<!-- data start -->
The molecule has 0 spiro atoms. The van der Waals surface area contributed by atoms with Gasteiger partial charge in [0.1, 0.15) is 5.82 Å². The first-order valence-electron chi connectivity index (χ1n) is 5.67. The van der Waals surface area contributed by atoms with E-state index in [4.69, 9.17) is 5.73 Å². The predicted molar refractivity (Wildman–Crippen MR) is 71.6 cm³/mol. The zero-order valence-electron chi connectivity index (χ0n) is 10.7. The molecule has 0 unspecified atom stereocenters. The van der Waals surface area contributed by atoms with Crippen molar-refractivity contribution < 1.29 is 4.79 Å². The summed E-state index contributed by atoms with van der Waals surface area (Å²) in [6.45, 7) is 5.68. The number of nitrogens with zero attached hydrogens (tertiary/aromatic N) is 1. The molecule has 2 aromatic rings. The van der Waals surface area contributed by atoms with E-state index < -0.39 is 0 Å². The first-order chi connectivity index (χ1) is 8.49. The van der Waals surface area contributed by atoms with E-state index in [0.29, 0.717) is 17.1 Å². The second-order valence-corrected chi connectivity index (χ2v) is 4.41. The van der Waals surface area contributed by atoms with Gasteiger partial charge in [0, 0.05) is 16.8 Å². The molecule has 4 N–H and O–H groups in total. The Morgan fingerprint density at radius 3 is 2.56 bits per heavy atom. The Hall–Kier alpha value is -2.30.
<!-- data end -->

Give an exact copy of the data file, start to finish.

The molecule has 0 spiro atoms. The van der Waals surface area contributed by atoms with Gasteiger partial charge in [0.1, 0.15) is 5.82 Å². The first-order valence-electron chi connectivity index (χ1n) is 5.67. The van der Waals surface area contributed by atoms with E-state index in [4.69, 9.17) is 5.73 Å². The predicted molar refractivity (Wildman–Crippen MR) is 71.6 cm³/mol. The zero-order valence-electron chi connectivity index (χ0n) is 10.7. The molecule has 0 unspecified atom stereocenters. The van der Waals surface area contributed by atoms with Crippen molar-refractivity contribution < 1.29 is 4.79 Å². The summed E-state index contributed by atoms with van der Waals surface area (Å²) in [6.45, 7) is 5.68. The number of nitrogens with zero attached hydrogens (tertiary/aromatic N) is 1. The molecule has 2 aromatic rings. The van der Waals surface area contributed by atoms with E-state index < -0.39 is 0 Å². The first-order chi connectivity index (χ1) is 8.49. The van der Waals surface area contributed by atoms with E-state index in [0.29, 0.717) is 17.1 Å². The second-order valence-corrected chi connectivity index (χ2v) is 4.41. The van der Waals surface area contributed by atoms with Gasteiger partial charge in [0, 0.05) is 16.8 Å². The molecule has 4 N–H and O–H groups in total. The Morgan fingerprint density at radius 3 is 2.56 bits per heavy atom. The Hall–Kier alpha value is -2.30.